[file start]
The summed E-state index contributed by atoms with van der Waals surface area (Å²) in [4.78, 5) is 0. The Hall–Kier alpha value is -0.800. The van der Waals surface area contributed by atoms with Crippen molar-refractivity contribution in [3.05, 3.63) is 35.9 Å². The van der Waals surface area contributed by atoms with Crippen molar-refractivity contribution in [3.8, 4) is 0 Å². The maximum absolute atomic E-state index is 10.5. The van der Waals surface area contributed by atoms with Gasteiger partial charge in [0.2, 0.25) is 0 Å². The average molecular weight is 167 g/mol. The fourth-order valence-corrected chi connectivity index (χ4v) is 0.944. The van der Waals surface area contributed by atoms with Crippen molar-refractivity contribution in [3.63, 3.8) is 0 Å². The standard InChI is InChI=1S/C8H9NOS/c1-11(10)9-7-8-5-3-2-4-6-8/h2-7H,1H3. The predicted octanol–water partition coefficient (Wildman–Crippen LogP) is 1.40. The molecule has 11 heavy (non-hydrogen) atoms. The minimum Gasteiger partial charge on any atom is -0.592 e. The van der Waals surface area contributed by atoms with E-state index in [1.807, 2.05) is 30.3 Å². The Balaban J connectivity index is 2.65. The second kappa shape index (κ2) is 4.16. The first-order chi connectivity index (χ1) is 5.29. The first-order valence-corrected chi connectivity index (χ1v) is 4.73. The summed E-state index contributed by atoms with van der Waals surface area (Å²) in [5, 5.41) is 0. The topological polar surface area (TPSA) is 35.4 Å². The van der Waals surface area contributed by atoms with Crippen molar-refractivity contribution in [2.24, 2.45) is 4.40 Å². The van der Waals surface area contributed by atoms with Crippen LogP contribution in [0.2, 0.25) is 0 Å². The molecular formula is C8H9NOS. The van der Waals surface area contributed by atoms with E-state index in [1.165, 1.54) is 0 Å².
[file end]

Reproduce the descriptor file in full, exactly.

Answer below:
The summed E-state index contributed by atoms with van der Waals surface area (Å²) in [4.78, 5) is 0. The Hall–Kier alpha value is -0.800. The van der Waals surface area contributed by atoms with Crippen molar-refractivity contribution in [3.05, 3.63) is 35.9 Å². The van der Waals surface area contributed by atoms with Crippen molar-refractivity contribution in [3.8, 4) is 0 Å². The maximum absolute atomic E-state index is 10.5. The van der Waals surface area contributed by atoms with Gasteiger partial charge in [0.2, 0.25) is 0 Å². The average molecular weight is 167 g/mol. The fourth-order valence-corrected chi connectivity index (χ4v) is 0.944. The van der Waals surface area contributed by atoms with Crippen molar-refractivity contribution in [3.63, 3.8) is 0 Å². The standard InChI is InChI=1S/C8H9NOS/c1-11(10)9-7-8-5-3-2-4-6-8/h2-7H,1H3. The predicted octanol–water partition coefficient (Wildman–Crippen LogP) is 1.40. The molecule has 11 heavy (non-hydrogen) atoms. The minimum Gasteiger partial charge on any atom is -0.592 e. The van der Waals surface area contributed by atoms with E-state index in [1.807, 2.05) is 30.3 Å². The Balaban J connectivity index is 2.65. The second kappa shape index (κ2) is 4.16. The first-order chi connectivity index (χ1) is 5.29. The first-order valence-corrected chi connectivity index (χ1v) is 4.73. The summed E-state index contributed by atoms with van der Waals surface area (Å²) in [5, 5.41) is 0. The topological polar surface area (TPSA) is 35.4 Å². The van der Waals surface area contributed by atoms with Crippen molar-refractivity contribution in [2.24, 2.45) is 4.40 Å². The van der Waals surface area contributed by atoms with Crippen LogP contribution in [0.2, 0.25) is 0 Å². The molecular formula is C8H9NOS. The van der Waals surface area contributed by atoms with E-state index in [1.165, 1.54) is 0 Å².